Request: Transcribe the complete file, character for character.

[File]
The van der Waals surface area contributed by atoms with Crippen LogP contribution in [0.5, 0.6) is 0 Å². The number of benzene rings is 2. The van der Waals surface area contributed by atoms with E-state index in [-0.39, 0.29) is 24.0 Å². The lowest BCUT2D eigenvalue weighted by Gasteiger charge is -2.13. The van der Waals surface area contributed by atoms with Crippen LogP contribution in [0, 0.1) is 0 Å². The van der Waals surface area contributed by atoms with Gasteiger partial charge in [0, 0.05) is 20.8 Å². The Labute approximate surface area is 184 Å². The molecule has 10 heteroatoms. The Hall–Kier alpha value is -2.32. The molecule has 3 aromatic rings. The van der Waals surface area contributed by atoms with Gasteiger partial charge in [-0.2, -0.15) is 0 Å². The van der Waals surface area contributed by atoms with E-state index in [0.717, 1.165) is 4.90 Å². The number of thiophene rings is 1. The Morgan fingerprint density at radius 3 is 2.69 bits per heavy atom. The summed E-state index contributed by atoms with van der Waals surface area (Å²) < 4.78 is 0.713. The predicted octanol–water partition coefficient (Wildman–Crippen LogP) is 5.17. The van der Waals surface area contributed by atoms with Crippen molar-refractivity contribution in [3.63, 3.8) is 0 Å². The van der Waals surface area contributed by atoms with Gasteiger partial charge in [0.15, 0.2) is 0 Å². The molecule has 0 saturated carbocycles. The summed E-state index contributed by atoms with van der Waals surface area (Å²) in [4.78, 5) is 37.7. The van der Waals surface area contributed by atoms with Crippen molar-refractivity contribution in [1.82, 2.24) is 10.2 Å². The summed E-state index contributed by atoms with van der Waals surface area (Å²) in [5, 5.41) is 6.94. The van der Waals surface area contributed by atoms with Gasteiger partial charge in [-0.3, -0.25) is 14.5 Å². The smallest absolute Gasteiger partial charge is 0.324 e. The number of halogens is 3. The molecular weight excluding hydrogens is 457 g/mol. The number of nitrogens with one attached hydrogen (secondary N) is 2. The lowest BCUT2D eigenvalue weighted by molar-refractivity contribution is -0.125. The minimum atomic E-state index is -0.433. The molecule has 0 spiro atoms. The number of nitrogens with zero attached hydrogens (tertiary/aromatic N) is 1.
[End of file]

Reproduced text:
The van der Waals surface area contributed by atoms with Crippen LogP contribution in [0.5, 0.6) is 0 Å². The number of benzene rings is 2. The van der Waals surface area contributed by atoms with E-state index in [-0.39, 0.29) is 24.0 Å². The lowest BCUT2D eigenvalue weighted by Gasteiger charge is -2.13. The van der Waals surface area contributed by atoms with Crippen LogP contribution in [0, 0.1) is 0 Å². The van der Waals surface area contributed by atoms with Gasteiger partial charge in [0, 0.05) is 20.8 Å². The Labute approximate surface area is 184 Å². The molecule has 10 heteroatoms. The Hall–Kier alpha value is -2.32. The molecule has 3 aromatic rings. The van der Waals surface area contributed by atoms with Gasteiger partial charge in [-0.2, -0.15) is 0 Å². The van der Waals surface area contributed by atoms with E-state index in [0.717, 1.165) is 4.90 Å². The number of thiophene rings is 1. The Morgan fingerprint density at radius 3 is 2.69 bits per heavy atom. The summed E-state index contributed by atoms with van der Waals surface area (Å²) < 4.78 is 0.713. The predicted octanol–water partition coefficient (Wildman–Crippen LogP) is 5.17. The van der Waals surface area contributed by atoms with Crippen molar-refractivity contribution in [3.63, 3.8) is 0 Å². The van der Waals surface area contributed by atoms with Gasteiger partial charge in [0.15, 0.2) is 0 Å². The molecule has 0 saturated carbocycles. The summed E-state index contributed by atoms with van der Waals surface area (Å²) in [4.78, 5) is 37.7. The van der Waals surface area contributed by atoms with Crippen molar-refractivity contribution in [1.82, 2.24) is 10.2 Å². The summed E-state index contributed by atoms with van der Waals surface area (Å²) in [5, 5.41) is 6.94. The van der Waals surface area contributed by atoms with Gasteiger partial charge in [-0.3, -0.25) is 14.5 Å². The smallest absolute Gasteiger partial charge is 0.324 e. The number of halogens is 3. The molecular weight excluding hydrogens is 457 g/mol. The number of nitrogens with one attached hydrogen (secondary N) is 2. The lowest BCUT2D eigenvalue weighted by molar-refractivity contribution is -0.125. The minimum atomic E-state index is -0.433. The molecule has 0 spiro atoms. The number of nitrogens with zero attached hydrogens (tertiary/aromatic N) is 1.